Graves lie in rows in the old cemetery for unidentified migrants outside Zarzis, Tunisia, on December 12, 2022 | Photo: REUTERS/Angus McDowall 
Graves lie in rows in the old cemetery for unidentified migrants outside Zarzis, Tunisia, on December 12, 2022 | Photo: REUTERS/Angus McDowall 

For families who have lost or are searching for a missing migrant, finding and identifying the remains of a loved one can heal the emotional turmoil brought by uncertainty. However, the process of finding a person lost during migration is complicated by many factors. Here are some tips on what you can do.

The International Organization for Migration (IOM) estimated that more than 20,000 migrant people lost their lives or disappeared crossing the Mediterranean Sea to enter Europe between 2014 and 2019.

The Vrije Universitat Amsterdam in its Deaths at the Borders Database found that 3,188 migrant persons had been recorded in state death management systems as dead and buried in Spain, Italy, Malta, and Greece between 1990 and 2013, representing a small fraction of those reported to be dead or have gone missing.

Libyan Red Crescent workers prepare body bags in Garabulli, Libya, on January 24, 2023, after the capsizing on a migrant boat | Photo: picture alliance/AP/Libya Red Crescent
Libyan Red Crescent workers prepare body bags in Garabulli, Libya, on January 24, 2023, after the capsizing on a migrant boat | Photo: picture alliance/AP/Libya Red Crescent

No system to identify the dead

The process of finding a person lost in the Mediterranean Sea is often complicated because of the lack of a systematic and harmonized procedure to collect information or maintain a database of identities of those missing at sea.

Only Italy has the Ricerca Scomparse, a centralized system outlining the guidelines for missing persons or unidentified bodies. But as reported by various international organizations working in migrant rights, the Ricerca Scomparse is not fully implemented, especially in cases involving missing migrants.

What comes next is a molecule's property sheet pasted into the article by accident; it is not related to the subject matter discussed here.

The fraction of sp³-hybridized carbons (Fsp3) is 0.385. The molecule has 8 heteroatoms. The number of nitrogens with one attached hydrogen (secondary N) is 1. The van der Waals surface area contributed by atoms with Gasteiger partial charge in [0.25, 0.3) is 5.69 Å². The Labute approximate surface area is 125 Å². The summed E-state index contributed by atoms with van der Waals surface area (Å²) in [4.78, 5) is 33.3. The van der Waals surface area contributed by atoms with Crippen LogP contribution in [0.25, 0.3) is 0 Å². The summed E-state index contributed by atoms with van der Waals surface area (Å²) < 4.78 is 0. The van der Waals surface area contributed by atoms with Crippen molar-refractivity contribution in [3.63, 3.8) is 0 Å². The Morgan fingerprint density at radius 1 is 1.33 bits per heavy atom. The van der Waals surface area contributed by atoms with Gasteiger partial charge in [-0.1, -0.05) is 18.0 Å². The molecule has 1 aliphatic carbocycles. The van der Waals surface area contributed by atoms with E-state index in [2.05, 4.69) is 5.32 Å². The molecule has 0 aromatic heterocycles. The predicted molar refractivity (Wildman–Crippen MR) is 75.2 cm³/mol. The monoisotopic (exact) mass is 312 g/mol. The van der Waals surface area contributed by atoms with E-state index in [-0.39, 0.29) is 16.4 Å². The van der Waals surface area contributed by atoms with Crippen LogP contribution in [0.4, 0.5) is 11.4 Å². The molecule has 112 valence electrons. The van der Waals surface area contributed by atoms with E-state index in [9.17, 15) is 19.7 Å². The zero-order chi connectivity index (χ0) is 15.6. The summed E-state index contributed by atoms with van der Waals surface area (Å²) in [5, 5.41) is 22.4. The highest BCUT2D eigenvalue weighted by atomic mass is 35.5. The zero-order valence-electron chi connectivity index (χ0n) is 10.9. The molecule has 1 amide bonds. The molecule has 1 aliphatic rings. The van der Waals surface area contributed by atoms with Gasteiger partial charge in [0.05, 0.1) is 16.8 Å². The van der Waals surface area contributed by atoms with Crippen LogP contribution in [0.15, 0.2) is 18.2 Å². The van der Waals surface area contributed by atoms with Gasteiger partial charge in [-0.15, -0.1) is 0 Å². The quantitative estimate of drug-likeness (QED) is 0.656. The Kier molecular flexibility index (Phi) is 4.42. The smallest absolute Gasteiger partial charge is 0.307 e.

"It's very tough. Even with the few bodies that are found, there is no system that has been adapted to identify those people. In Greece and in Spain, you have DNA profiles of missing migrants that are in a database but they cannot be compared against anything because there are no means to even allow comparisons without going through the police. So even when you do find a body, how can you identify it?" said Jose Pablo Baraybar, Transregional Forensics Coordinator for the International Committee of the Red Cross (ICRC).

Register a person as missing

Despite this, the ICRC still strongly recommends registering the case of a missing migrant. The ICRC, the National Red Cross and Red Crescent Societies have offices all over the world and through their Restoring Family Links program, has access to various institutions as well as camps, shelters, morgues or cemeteries and can assist you in your search. Searches are only done with expressed consent of the person making the request and no personal information is given to authorities or made public unless expressly authorized.

Aurélie de Gorostarzu, a Restoring Family Links Programme Officer for the ICRC, works directly with families of missing migrants and has witnessed the significance of registering a missing person.